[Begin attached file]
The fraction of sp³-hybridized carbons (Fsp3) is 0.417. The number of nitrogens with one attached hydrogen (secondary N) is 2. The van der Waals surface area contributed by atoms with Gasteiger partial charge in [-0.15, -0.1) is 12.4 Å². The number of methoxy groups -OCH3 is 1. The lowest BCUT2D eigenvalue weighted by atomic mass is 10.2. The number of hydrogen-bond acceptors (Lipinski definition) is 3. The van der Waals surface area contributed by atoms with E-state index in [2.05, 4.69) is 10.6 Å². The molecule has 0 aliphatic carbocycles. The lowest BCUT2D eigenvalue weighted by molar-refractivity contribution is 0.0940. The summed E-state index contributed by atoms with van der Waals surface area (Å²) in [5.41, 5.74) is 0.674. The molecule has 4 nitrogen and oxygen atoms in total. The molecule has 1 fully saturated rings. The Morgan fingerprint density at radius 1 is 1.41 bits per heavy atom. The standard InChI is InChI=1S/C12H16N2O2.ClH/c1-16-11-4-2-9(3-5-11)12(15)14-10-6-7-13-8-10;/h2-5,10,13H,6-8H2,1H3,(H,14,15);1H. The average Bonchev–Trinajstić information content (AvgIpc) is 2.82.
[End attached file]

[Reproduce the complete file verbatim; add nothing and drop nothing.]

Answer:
The fraction of sp³-hybridized carbons (Fsp3) is 0.417. The number of nitrogens with one attached hydrogen (secondary N) is 2. The van der Waals surface area contributed by atoms with Gasteiger partial charge in [-0.15, -0.1) is 12.4 Å². The number of methoxy groups -OCH3 is 1. The lowest BCUT2D eigenvalue weighted by atomic mass is 10.2. The number of hydrogen-bond acceptors (Lipinski definition) is 3. The van der Waals surface area contributed by atoms with E-state index in [2.05, 4.69) is 10.6 Å². The molecule has 0 aliphatic carbocycles. The lowest BCUT2D eigenvalue weighted by molar-refractivity contribution is 0.0940. The summed E-state index contributed by atoms with van der Waals surface area (Å²) in [5.41, 5.74) is 0.674. The molecule has 4 nitrogen and oxygen atoms in total. The molecule has 1 fully saturated rings. The Morgan fingerprint density at radius 1 is 1.41 bits per heavy atom. The standard InChI is InChI=1S/C12H16N2O2.ClH/c1-16-11-4-2-9(3-5-11)12(15)14-10-6-7-13-8-10;/h2-5,10,13H,6-8H2,1H3,(H,14,15);1H. The average Bonchev–Trinajstić information content (AvgIpc) is 2.82.